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    L Tecolote, not to worry, I’ve bent my quota of derailleurs and yours too so you should be OK. That risk (which renders the bike inoperable) is mostly if you have to go off rode and hit a rock or branch the wrong way. I suppose it can happen on-road too in a fall, but mostly it is an off-road risk. My thinking is that come SHTF, some of us might choose to take trails at times rather than roads, either to get to resources somewhere in the woods or to travel more secretively. A skinny wheeled off road bike just isn’t going to do that at all.

    Because of maintenance considerations, the simpler the bike the better. Derailleurs can’t be repaired even at a bike shop nor are many of us able to repair disc or hydraulic brakes ourselves. They might trying bending the derailleur back into position but my experience is it still won’t work right and then it gets replaced anyway. If a shock absorber fails it might be an annoyance but you can live with that, though you will work a bit harder pedaling if you are bouncing up and down. I erred on the side of buying a bit better quality bike which came with better components and then just trusted to bike shop to use proper replacements. I didn’t do that kind of repair myself and can’t give good advice there, beyond you get what you pay for if buying a new bike. I would go with no gears if buying another bike. It is a trade-off of functionality/capability versus maintenance considerations when you can’t just swing by a bike shop.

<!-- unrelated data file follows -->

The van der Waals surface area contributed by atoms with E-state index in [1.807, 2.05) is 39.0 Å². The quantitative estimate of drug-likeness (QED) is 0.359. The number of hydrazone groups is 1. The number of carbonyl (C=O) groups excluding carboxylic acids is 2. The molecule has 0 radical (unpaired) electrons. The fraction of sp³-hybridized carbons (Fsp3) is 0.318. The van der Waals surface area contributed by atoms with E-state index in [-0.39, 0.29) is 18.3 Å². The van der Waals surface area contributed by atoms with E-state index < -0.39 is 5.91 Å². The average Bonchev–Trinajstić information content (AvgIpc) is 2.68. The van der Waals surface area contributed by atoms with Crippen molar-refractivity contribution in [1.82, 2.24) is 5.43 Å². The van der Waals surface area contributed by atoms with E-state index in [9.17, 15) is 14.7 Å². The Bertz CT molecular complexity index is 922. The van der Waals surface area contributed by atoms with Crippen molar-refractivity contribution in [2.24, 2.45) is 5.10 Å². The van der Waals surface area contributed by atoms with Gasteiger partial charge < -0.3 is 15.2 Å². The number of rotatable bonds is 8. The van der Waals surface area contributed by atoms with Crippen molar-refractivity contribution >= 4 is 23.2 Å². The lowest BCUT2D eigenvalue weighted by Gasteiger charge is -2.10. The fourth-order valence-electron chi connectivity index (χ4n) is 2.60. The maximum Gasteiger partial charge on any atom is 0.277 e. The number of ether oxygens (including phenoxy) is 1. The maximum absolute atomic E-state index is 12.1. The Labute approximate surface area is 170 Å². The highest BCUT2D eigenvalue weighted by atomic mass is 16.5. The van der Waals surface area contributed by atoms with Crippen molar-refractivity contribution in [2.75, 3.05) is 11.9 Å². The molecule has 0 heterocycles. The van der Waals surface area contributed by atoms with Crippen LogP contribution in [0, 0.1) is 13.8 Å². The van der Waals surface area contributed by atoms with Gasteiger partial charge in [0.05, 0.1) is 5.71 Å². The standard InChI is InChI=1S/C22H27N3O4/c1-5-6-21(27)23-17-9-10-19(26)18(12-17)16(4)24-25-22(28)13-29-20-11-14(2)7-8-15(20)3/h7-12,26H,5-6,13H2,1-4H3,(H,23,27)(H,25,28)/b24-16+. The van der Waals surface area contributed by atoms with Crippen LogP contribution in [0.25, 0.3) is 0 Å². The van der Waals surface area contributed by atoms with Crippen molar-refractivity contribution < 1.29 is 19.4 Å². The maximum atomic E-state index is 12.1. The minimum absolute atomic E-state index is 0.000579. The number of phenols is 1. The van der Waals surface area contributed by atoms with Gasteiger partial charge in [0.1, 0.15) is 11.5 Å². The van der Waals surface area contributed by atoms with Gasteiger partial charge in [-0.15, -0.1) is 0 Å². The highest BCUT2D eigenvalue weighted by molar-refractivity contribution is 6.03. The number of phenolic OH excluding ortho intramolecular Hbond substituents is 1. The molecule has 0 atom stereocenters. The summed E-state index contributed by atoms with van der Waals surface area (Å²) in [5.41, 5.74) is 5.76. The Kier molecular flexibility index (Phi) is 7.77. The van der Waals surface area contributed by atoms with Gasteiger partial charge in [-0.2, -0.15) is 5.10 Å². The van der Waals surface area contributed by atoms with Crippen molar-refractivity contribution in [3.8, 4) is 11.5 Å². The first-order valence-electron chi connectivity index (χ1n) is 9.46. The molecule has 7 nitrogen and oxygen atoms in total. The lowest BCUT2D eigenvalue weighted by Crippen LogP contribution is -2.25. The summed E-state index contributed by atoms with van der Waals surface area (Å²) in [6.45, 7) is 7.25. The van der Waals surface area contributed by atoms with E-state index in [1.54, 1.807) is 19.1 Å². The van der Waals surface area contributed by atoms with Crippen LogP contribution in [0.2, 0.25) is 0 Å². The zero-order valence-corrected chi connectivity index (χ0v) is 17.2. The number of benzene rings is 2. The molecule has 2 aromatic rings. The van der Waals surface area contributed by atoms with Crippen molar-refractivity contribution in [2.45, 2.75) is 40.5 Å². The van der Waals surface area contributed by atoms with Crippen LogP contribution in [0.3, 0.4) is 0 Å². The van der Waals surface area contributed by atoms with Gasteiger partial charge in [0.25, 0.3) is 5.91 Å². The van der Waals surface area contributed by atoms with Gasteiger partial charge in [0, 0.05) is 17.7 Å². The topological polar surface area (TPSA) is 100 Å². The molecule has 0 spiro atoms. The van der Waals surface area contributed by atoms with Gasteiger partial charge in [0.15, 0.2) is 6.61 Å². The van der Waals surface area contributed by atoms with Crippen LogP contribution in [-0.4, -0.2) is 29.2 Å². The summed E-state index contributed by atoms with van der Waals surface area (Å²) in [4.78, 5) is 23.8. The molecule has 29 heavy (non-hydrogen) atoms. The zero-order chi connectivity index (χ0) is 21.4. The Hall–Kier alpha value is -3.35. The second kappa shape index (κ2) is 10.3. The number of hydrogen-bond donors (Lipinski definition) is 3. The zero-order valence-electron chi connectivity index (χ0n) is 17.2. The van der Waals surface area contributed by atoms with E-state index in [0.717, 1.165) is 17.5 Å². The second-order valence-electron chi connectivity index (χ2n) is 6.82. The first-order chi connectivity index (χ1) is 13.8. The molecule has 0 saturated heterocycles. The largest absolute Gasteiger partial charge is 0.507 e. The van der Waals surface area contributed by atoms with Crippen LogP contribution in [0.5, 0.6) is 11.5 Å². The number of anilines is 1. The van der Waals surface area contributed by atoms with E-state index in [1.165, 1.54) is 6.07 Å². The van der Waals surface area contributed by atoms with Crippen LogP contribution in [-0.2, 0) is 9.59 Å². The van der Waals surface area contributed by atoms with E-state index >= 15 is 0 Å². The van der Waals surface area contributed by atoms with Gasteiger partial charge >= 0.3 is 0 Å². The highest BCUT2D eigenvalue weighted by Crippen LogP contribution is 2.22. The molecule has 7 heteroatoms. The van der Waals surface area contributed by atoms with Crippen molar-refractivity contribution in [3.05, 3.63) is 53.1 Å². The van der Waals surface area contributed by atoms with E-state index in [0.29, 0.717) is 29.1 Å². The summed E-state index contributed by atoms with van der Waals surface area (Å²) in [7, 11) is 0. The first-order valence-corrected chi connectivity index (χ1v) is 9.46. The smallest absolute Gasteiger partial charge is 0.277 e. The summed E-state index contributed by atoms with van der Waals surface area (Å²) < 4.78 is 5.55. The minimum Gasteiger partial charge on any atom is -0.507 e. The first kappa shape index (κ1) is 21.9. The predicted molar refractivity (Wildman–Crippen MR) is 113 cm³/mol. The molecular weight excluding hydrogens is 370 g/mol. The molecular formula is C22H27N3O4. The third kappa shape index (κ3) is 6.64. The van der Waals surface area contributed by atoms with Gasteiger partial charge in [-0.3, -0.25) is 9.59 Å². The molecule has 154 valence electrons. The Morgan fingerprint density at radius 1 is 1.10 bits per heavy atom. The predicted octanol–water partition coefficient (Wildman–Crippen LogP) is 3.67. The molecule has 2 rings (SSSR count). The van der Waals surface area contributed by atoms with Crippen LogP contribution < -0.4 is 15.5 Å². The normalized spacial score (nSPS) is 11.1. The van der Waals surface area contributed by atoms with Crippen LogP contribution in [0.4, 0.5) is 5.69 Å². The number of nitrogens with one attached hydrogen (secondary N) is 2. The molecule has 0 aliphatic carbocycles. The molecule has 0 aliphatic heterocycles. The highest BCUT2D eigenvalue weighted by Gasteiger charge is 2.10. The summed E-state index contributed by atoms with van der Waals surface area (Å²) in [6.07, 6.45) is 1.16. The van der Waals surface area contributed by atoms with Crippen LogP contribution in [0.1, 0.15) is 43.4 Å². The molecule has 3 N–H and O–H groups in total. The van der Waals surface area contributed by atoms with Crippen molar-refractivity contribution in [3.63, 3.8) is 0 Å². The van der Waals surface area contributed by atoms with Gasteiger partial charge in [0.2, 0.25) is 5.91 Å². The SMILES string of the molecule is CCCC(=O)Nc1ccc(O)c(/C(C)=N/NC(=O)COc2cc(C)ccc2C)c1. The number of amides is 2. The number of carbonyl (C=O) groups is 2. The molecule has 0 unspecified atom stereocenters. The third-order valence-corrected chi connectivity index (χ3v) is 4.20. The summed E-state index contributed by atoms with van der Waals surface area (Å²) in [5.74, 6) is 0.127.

At grades such as you note, few of us are going to pedal our way up so don’t feel bad. My days of doing that are over. I would add that there is a danger of flipping over going down such a grade as well from either hitting your brakes too hard or just hitting a stone you didn’t see. There is no shame in walking your bike sometimes. In fact it might be a sign of intelligence.

    I’ve never seen one of those pack/honey badger wheels, but I like it. I can see where they could really come in handy. And yes, getting out of dodge could be a very long walk so best to ease the physical burden of carrying stuff. It wouldn’t be as steady as say a garden cart, but it’ll be easier to maneuver in many places and you could go off-road with it.

    Profile photo of L Tecolote
    L Tecolote

    Thanks, MB! I’m interpreting your reference to derailleur damage as mostly damage to the derailleur mechanism itself, rather than to the sprockets, rear or front. I suppose it would be possible to pack a spare, pre-adjusted, but even a well practiced changeout would take time, favorable position, light, and a modicum of temporary peace. I’ll look for a durable gear hub with a wide gear range.

    As for single wheel cart vs the bike itself, I have to take into account that rmy wife probably won’t be up to long bike travel, but though it would be tough, could probably handle cart travel, if we were forced to abandon the car.

    My bike here in SF started out as an early mountain bike (horizontal top tube) with 1.75″ knobbies.” I switched to 1.375″ (compromise) road tires to spare me some rolling friction on paving, but don’t want any skinnier, because there are lots of tracks still in the roads where I rode when working. The Waterfront in SF used to be heavily RR dependent. Skinny tires fall too easily in the groove alongside the rail, and will overrule you at the worst possible moment.

    At any rate, I’m not into stump-jumping, or rock-hopping, just cautious travel. “There are old spies, and bold spies, but no old, bold spies.” I figure it’s the same with cyclists.

    Cry, "Treason!"

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